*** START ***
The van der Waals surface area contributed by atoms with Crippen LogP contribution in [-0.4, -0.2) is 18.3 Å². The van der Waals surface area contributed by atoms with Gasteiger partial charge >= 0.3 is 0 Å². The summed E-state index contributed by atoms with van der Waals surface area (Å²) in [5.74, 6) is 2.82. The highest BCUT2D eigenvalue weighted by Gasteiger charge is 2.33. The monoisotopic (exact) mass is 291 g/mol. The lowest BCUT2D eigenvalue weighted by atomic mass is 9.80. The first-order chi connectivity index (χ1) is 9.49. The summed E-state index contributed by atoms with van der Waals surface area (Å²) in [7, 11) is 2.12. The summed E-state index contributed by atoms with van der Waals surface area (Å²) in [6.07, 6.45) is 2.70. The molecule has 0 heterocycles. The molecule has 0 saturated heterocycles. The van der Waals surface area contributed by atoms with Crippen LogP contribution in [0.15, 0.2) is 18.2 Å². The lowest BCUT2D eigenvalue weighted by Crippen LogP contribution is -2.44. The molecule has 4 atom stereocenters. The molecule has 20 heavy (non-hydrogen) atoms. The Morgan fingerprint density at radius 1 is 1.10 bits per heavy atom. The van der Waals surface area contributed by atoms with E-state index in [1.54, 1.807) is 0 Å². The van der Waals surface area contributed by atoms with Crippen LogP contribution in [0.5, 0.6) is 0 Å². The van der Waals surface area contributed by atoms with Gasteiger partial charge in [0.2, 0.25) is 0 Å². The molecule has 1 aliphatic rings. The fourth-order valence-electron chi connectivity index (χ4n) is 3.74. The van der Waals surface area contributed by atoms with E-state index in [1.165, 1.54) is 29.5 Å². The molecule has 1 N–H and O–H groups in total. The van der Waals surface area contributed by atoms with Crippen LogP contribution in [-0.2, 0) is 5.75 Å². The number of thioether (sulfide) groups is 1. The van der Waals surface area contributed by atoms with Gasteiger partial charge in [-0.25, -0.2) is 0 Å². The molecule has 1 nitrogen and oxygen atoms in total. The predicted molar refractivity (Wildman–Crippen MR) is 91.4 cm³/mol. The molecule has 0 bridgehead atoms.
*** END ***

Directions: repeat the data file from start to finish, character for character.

The van der Waals surface area contributed by atoms with Crippen LogP contribution in [-0.4, -0.2) is 18.3 Å². The van der Waals surface area contributed by atoms with Gasteiger partial charge >= 0.3 is 0 Å². The summed E-state index contributed by atoms with van der Waals surface area (Å²) in [5.74, 6) is 2.82. The highest BCUT2D eigenvalue weighted by Gasteiger charge is 2.33. The monoisotopic (exact) mass is 291 g/mol. The lowest BCUT2D eigenvalue weighted by atomic mass is 9.80. The first-order chi connectivity index (χ1) is 9.49. The summed E-state index contributed by atoms with van der Waals surface area (Å²) in [7, 11) is 2.12. The summed E-state index contributed by atoms with van der Waals surface area (Å²) in [6.07, 6.45) is 2.70. The molecule has 0 heterocycles. The molecule has 0 saturated heterocycles. The van der Waals surface area contributed by atoms with Crippen LogP contribution in [0.15, 0.2) is 18.2 Å². The lowest BCUT2D eigenvalue weighted by Crippen LogP contribution is -2.44. The molecule has 4 atom stereocenters. The molecule has 20 heavy (non-hydrogen) atoms. The Morgan fingerprint density at radius 1 is 1.10 bits per heavy atom. The van der Waals surface area contributed by atoms with E-state index in [1.54, 1.807) is 0 Å². The van der Waals surface area contributed by atoms with Crippen LogP contribution in [0.5, 0.6) is 0 Å². The van der Waals surface area contributed by atoms with Gasteiger partial charge in [0.2, 0.25) is 0 Å². The molecule has 1 aliphatic rings. The fourth-order valence-electron chi connectivity index (χ4n) is 3.74. The van der Waals surface area contributed by atoms with E-state index in [1.165, 1.54) is 29.5 Å². The molecule has 1 N–H and O–H groups in total. The van der Waals surface area contributed by atoms with Crippen LogP contribution in [-0.2, 0) is 5.75 Å². The number of thioether (sulfide) groups is 1. The van der Waals surface area contributed by atoms with Gasteiger partial charge in [-0.25, -0.2) is 0 Å². The molecule has 1 nitrogen and oxygen atoms in total. The predicted molar refractivity (Wildman–Crippen MR) is 91.4 cm³/mol. The molecule has 0 bridgehead atoms.